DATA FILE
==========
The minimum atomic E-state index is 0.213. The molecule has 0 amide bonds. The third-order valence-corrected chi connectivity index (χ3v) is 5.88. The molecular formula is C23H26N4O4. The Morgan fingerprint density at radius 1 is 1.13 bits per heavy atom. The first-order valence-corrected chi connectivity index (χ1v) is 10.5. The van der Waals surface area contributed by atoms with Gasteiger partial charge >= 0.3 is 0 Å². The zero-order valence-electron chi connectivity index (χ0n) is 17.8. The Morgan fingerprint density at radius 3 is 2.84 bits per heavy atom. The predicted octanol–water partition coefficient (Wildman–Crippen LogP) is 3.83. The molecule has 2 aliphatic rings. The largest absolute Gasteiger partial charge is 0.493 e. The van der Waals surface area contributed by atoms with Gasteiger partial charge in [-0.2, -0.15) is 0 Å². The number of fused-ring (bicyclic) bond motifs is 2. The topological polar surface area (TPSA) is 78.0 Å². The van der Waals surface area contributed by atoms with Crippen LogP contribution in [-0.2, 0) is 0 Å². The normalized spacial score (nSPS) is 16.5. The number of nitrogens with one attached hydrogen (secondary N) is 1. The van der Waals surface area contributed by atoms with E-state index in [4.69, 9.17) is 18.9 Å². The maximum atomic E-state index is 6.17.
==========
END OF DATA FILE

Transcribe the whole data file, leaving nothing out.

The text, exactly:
The minimum atomic E-state index is 0.213. The molecule has 0 amide bonds. The third-order valence-corrected chi connectivity index (χ3v) is 5.88. The molecular formula is C23H26N4O4. The Morgan fingerprint density at radius 1 is 1.13 bits per heavy atom. The first-order valence-corrected chi connectivity index (χ1v) is 10.5. The van der Waals surface area contributed by atoms with Gasteiger partial charge >= 0.3 is 0 Å². The zero-order valence-electron chi connectivity index (χ0n) is 17.8. The Morgan fingerprint density at radius 3 is 2.84 bits per heavy atom. The predicted octanol–water partition coefficient (Wildman–Crippen LogP) is 3.83. The molecule has 2 aliphatic rings. The largest absolute Gasteiger partial charge is 0.493 e. The van der Waals surface area contributed by atoms with Gasteiger partial charge in [-0.2, -0.15) is 0 Å². The number of fused-ring (bicyclic) bond motifs is 2. The topological polar surface area (TPSA) is 78.0 Å². The van der Waals surface area contributed by atoms with Crippen LogP contribution in [-0.2, 0) is 0 Å². The normalized spacial score (nSPS) is 16.5. The number of nitrogens with one attached hydrogen (secondary N) is 1. The van der Waals surface area contributed by atoms with E-state index in [4.69, 9.17) is 18.9 Å². The maximum atomic E-state index is 6.17.